Discrimination and Reversal Learning for Olfactory and Visual Stimuli

Although some studies have demonstrated that rats show age-related impairments on reversal learning tasks involving olfactory stimuli,(22,23) it has not been clearly demonstrated whether the learning impairment is comparable to reversal learning for stimuli presented in other modalities. Therefore, we investigated age-related differences in discrimination and reversal learning for olfactory and visual stimuli in young and aged rats in order to determine whether odor learning is as affected by aging as visual object learning in rats.(25)

Forty Fischer 344/Brown Norway (Harlan Laboratories) male rats approximately 6 months (n = 20) and 24 months (n = 20) of age were used as subjects. Each age group was evenly divided into an olfactory or visual object condition in order to provide cross modal comparisons. The testing apparatus consisted of a box with one removable guillotine door placed in the center of the box to divide the box into two separate compartments, a start chamber and a choice chamber. One row of three evenly spaced food-wells were drilled into the floor in each chamber. Olfactory stimuli consisted of powdered odorants mixed in sand and presented in plastic cups as described in previous studies.(15,16) Visual stimuli consisted of small, visually dissimilar objects mounted on small flat metal washers to stabilize the objects and to completely cover the opening of the food-wells. (16)

Discrimination was assessed using a two-choice discrimination task.(25) A total of either four odors or four objects were used in the experiment; however, each rat discriminated between only two stimuli. For each rat, one odor or object was randomly assigned as the rewarded stimulus and the other odor or object was assigned as the non-rewarded stimulus. The rat began each trial in the start chamber of the apparatus with the door to the choice chamber closed. The door was opened and the rat was allowed to choose between the two stimuli presented side-by-side in the choice chamber. If the rat selected the rewarded stimulus by either displacing the object or digging in the sand, the rat received a food reward. However, if the rat selected the non-rewarded stimulus, the rat did not receive a reward. Each rat received 12 trials per day and was tested until the animal reached a criterion of 9 correct choices out of a sliding block of 10 consecutive trials within the 12 trials.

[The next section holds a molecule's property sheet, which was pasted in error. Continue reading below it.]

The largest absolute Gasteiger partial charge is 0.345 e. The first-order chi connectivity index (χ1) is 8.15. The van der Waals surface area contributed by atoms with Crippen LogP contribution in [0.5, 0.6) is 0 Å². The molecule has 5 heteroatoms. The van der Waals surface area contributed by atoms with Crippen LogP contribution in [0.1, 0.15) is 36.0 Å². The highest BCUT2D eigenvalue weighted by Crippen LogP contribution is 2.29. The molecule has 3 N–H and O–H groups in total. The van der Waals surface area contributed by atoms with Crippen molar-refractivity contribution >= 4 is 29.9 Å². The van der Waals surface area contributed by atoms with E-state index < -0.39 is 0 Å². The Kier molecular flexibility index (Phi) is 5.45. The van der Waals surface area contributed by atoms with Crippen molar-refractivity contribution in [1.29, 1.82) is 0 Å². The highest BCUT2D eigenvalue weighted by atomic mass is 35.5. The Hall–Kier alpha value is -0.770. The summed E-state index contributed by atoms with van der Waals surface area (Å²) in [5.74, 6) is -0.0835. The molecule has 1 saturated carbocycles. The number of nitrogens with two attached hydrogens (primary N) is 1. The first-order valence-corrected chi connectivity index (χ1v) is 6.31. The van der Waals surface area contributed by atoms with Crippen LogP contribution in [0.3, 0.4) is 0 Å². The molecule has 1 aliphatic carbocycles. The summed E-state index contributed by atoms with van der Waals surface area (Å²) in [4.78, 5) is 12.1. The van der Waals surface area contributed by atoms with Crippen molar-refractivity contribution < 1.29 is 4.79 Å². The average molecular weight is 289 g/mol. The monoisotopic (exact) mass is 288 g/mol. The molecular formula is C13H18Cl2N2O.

Once each animal reached the learning criterion on the discrimination task, the reward contingencies were reversed on the following day of testing to assess reversal learning. The previously rewarded stimulus became the non-rewarded stimulus and the previously non-rewarded stimulus became the rewarded stimulus. Each rat was tested on reversal trials until the same criterion used on the discrimination trials was reached.